Who is the ultimate evil period monster? It's 100% my inner self-sabotaging 'I'm not good enough' story I tell myself once a month
So you are about 17ish days into your cycle and if you are like the majority of women - you start noticing some subtle to more intense shifts in how you feel, both physically and emotionally. But why?
Why do I feel so crappy around my period?
If you are anything like me, when you’re experiencing PMS you might be feeling a little blue, slightly less patient, physically ‘off’, and just mildly (majorly) deflated. A lot of these shifts in how we are feeling both mentally and physically can be attributed to the fluctuation of our hormones throughout our cycle. At various points in our cycle our estrogen, progesterone, and testosterone levels are rising and falling creating a bit of a seesaw type effect in our body’s self-regulation. In the few days to a week leading up to our period, our progesterone and estrogen levels take a nosedive. In an article by Totm, ‘The relationship between your period and your-self confidence', some symptoms of the lowered progesterone and estrogen levels can include; “water retention, acne flare up, and insomnia.'' Other symptoms that may be triggered by the drop in your hormone levels can be “cramps … fatigue… [and] a lower[ing] in your immune system, which in turn can flare-up conditions such as psoriasis or eczema”.
The article continues to explore the potential correlation between reduced levels of estrogen which may lead to a dip in serotonin. As serotonin functions in mood regulation this dip can be correlated to increased emotional sensitivity and lowered self-confidence. As we all experience PMS and our periods on a very individual level - it is not uncommon for women to experience varying degrees of lowered (or no self-confidence) during our cycles. I know that for myself, the increased water retention and brain fog that I experience during PMS doesn’t leave me feeling like my sexiest and most confident self.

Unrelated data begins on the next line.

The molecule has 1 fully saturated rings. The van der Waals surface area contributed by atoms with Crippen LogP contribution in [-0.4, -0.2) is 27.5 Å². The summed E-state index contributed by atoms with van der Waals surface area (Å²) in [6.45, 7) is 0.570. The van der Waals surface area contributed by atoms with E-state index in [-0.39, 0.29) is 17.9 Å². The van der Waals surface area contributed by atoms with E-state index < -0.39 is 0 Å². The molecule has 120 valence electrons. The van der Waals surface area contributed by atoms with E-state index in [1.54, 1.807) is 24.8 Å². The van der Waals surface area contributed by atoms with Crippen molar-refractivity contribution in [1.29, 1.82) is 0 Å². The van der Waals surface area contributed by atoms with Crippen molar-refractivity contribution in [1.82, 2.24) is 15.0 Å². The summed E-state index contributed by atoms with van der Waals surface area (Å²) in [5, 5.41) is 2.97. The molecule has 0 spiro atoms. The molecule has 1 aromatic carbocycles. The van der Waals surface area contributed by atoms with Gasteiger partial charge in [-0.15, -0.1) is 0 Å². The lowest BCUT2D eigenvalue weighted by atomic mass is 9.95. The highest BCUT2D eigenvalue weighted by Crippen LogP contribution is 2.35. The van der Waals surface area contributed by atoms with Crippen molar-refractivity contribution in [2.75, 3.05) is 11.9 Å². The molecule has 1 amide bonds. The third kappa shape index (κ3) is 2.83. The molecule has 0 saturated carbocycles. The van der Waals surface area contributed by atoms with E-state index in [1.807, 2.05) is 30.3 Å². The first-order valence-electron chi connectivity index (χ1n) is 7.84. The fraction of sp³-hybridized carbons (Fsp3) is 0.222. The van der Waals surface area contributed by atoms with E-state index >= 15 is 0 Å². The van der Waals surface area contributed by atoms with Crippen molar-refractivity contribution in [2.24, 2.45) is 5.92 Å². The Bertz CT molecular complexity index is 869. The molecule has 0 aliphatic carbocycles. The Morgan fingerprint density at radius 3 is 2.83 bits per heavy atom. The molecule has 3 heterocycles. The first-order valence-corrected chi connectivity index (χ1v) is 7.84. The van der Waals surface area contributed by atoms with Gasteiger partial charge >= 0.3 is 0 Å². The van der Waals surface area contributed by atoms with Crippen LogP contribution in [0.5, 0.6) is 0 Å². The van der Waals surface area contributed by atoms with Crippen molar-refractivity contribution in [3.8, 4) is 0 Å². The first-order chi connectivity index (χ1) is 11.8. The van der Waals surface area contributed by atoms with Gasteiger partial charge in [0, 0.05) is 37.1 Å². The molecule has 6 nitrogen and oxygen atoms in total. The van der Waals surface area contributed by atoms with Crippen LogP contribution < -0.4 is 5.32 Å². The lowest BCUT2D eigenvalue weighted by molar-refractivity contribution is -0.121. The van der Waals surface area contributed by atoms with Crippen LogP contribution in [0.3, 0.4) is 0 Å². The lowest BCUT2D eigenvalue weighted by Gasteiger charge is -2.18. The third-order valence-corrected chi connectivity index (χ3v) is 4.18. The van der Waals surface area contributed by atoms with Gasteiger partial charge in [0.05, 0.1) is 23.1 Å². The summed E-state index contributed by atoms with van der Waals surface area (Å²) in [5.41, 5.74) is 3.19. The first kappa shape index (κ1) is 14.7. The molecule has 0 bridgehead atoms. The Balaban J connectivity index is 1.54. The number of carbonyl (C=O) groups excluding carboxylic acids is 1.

That said, what are the ways in which we can support ourselves to try to counteract these hormonal and chemical shifts? How can we leverage healthier and stronger feelings of self-love and care?
In an article by Everyday Health, author Jen Sheehan states that while more research needs to be done on the link between lowered estrogen and lowered serotonin levels, that “lower serotonin levels are associated with depression, irritability, and carbohydrate cravings, all of which can be PMS symptoms”.
In our opinion, supporting ourselves really begins with understanding our bodies and what's happening. Understanding the impacts of the fluctuation of our hormones on our biochemicals - which in turn impact our mood regulation, sleep, social desires, and well-being - might be a reminder to be less hard on ourselves during PMS.
That said, what are the ways in which we can support ourselves to try to counteract these hormonal and chemical shifts? How can we leverage healthier and stronger feelings of self-love and care? This might be as simple (or challenging) as making sure we have enough sleep. The ways in which I support myself when I am not feeling my best are to go for a walk, bake something delicious, and shower myself with positive affirmations.
What is one thing that you can do for yourself the next time you find yourself being hard on yourself during PMS?
Sheehan, J. (2010). Mood Swings: PMS and Your Emotional Health. [Retrieved September 23, 2020] from: https://www.everydayhealth.com/pms/mood-swings.aspx
The relationship between your period and your self-confidence. [Retrieved September 23, 2020] from: https://www.totm.com/the-relationship-between-your-period-and-your-self-confidence/
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